Years, and sometimes decades, pass between my visits to movie theaters. But I drove 30 miles to see the movie "2016," based on Dinesh D'Souza's best-selling book, "The Roots of Obama's Rage." Where I live is so politically correct that such a movie would not even be mentioned, much less shown.
Every seat in the theater was filled, even though there had been an earlier showing that day, and more showings were scheduled for the rest of the afternoon and evening. I had to sit on a staircase in the balcony, but it was worth it.
The audience was riveted. You could barely hear a sound from them, or detect a movement, and certainly not smell popcorn. Yet the movie had no bombast, no violence, no sex and no spectacular visual effects.
The documentary itself was fascinating, as Dinesh D'Souza presented the story of Barack Obama's life and view of the world, in a very conversational sort of way, illustrating it with visits to people and places around the world that played a role in the way Obama's ideas and beliefs evolved.
It was refreshing to see how addressing adults as adults could be effective, in an age when so many parts of the media address the public as if they were children who need a constant whirlwind of sounds and movements to keep them interested.
Dinesh D'Souza's own perspective, as someone born in India who came to America and became an American, provided a special insight into the way people from the Third World often perceive or misperceive the United States and the Western world.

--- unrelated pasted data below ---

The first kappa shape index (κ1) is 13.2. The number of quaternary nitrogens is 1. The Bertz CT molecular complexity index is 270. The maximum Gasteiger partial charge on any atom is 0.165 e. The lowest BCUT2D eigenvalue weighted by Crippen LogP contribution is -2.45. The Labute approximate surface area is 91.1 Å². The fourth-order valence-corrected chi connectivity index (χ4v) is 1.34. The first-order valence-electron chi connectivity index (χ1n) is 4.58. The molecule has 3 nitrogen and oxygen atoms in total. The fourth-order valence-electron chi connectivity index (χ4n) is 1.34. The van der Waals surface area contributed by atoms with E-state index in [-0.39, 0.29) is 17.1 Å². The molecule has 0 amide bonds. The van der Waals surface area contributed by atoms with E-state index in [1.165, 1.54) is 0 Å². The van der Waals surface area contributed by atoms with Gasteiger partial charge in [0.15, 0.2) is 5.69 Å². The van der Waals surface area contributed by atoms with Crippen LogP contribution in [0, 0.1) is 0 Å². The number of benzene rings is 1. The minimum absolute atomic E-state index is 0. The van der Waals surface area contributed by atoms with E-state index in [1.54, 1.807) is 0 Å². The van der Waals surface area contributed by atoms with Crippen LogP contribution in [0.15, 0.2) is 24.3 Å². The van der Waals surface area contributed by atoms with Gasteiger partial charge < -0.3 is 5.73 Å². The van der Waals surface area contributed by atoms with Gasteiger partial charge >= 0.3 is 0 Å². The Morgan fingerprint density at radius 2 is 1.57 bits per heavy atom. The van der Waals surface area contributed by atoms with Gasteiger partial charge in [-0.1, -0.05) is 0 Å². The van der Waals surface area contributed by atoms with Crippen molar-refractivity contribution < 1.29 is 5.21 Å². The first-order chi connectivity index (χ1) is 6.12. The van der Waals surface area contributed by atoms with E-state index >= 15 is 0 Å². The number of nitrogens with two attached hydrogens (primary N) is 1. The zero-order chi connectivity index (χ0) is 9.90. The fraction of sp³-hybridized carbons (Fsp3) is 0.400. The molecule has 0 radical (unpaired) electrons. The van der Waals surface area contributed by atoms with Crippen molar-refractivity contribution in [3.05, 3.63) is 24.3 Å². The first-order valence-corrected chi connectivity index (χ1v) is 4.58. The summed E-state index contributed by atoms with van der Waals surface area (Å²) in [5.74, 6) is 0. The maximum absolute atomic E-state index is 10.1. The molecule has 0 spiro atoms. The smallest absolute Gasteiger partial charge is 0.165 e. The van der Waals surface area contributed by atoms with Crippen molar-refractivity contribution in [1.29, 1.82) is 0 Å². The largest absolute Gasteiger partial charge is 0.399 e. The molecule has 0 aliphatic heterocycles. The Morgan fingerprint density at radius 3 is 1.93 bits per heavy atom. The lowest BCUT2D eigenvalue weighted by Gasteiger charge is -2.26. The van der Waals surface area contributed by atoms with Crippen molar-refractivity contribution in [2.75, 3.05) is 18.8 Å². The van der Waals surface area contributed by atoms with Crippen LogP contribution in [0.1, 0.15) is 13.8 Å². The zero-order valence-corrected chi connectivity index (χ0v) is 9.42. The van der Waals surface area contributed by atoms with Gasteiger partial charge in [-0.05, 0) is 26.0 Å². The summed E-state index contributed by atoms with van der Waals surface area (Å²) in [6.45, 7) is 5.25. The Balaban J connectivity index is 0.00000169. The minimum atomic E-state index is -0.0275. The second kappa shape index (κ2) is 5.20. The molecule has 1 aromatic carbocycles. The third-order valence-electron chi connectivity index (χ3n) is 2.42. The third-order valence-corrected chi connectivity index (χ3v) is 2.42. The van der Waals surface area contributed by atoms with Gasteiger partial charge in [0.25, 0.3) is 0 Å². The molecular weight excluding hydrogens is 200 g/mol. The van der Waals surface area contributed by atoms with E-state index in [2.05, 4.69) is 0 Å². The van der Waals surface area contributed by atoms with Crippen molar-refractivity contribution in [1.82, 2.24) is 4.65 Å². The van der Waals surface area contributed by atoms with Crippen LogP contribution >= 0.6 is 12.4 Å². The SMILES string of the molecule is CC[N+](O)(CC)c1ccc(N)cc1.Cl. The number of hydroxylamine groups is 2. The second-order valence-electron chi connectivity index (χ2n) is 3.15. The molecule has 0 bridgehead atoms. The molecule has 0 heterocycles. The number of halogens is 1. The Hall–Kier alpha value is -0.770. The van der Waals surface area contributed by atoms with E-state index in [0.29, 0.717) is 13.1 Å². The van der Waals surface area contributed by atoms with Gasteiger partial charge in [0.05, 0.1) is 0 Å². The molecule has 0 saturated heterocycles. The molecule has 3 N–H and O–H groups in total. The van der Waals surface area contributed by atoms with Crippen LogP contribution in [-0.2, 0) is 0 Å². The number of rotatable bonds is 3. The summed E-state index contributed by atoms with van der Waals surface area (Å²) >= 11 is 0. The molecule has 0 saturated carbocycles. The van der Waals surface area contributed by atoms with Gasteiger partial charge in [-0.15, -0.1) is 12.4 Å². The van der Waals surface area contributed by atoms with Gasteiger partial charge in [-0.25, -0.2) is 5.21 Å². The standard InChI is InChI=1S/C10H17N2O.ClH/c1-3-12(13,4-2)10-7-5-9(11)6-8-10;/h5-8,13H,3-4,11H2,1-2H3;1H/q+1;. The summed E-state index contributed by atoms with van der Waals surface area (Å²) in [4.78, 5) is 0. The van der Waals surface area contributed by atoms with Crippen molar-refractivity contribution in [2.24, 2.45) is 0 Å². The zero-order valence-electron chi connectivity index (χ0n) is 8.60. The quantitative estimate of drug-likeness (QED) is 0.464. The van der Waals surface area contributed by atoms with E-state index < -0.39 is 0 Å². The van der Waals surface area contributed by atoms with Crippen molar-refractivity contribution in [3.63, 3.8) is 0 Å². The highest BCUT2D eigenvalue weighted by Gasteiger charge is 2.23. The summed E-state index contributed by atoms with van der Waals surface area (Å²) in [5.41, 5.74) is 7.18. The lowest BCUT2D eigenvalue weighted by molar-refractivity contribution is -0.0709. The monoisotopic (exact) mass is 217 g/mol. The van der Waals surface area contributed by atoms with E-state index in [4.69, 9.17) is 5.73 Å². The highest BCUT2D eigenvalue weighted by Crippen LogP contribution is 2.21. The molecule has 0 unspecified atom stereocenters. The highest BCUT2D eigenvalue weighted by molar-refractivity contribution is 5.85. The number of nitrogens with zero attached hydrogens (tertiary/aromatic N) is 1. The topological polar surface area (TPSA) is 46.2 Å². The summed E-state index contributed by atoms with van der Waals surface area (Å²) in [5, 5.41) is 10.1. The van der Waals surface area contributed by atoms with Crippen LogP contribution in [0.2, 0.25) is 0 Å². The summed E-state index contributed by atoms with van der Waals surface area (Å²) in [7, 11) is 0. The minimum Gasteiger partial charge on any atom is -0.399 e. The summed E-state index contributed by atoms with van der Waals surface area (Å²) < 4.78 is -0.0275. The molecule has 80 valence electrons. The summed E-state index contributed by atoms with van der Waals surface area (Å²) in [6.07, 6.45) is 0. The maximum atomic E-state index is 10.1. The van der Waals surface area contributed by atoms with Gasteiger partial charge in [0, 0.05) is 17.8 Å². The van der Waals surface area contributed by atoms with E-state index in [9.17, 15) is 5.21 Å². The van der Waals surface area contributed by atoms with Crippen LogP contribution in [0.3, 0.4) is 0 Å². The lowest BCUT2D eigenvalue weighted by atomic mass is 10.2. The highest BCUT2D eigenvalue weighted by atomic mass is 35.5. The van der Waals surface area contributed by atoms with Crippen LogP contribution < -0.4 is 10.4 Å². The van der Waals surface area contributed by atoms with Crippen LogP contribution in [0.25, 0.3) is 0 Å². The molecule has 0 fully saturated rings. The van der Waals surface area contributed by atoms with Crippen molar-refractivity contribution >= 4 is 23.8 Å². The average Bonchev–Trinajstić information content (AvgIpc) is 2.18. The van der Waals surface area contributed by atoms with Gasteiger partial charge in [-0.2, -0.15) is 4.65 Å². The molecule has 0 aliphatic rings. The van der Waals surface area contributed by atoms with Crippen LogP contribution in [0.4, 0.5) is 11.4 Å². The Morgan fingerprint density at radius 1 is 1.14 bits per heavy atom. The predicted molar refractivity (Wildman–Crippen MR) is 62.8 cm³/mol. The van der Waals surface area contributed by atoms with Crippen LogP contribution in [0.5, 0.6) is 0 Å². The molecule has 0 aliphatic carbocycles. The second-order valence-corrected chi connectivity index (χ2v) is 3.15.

That Third World perspective is Obama's perspective, D'Souza demonstrates in this documentary, as in his book -- and it is a perspective that is very foreign to that of most Americans, which may be why some believe that Obama was born elsewhere.
D'Souza is convinced that the president was born in Hawaii, as he claims, but argues that not only Obama's time living in Indonesia and his emotionally charged visits to his father's home in Africa, have had a deep and impassioned effect on his thinking.
The story of Barack Obama, however, is not just the story of how one man came to be the way he is. It is a much larger story about how millions of Americans came to vote for, and some to idolize, a man whose fundamental beliefs and values are so different from their own.
For every person who sees Obama as somehow foreign there are many others who see him as a mainstream American political figure -- and an inspiring one.
This D'Souza attributes to Barack Obama's great talents in rhetoric, and his ability to project an image that resonates with most Americans, however much that image may differ from, or even flatly contradict, the reality of Obama's own ideological view of the world.
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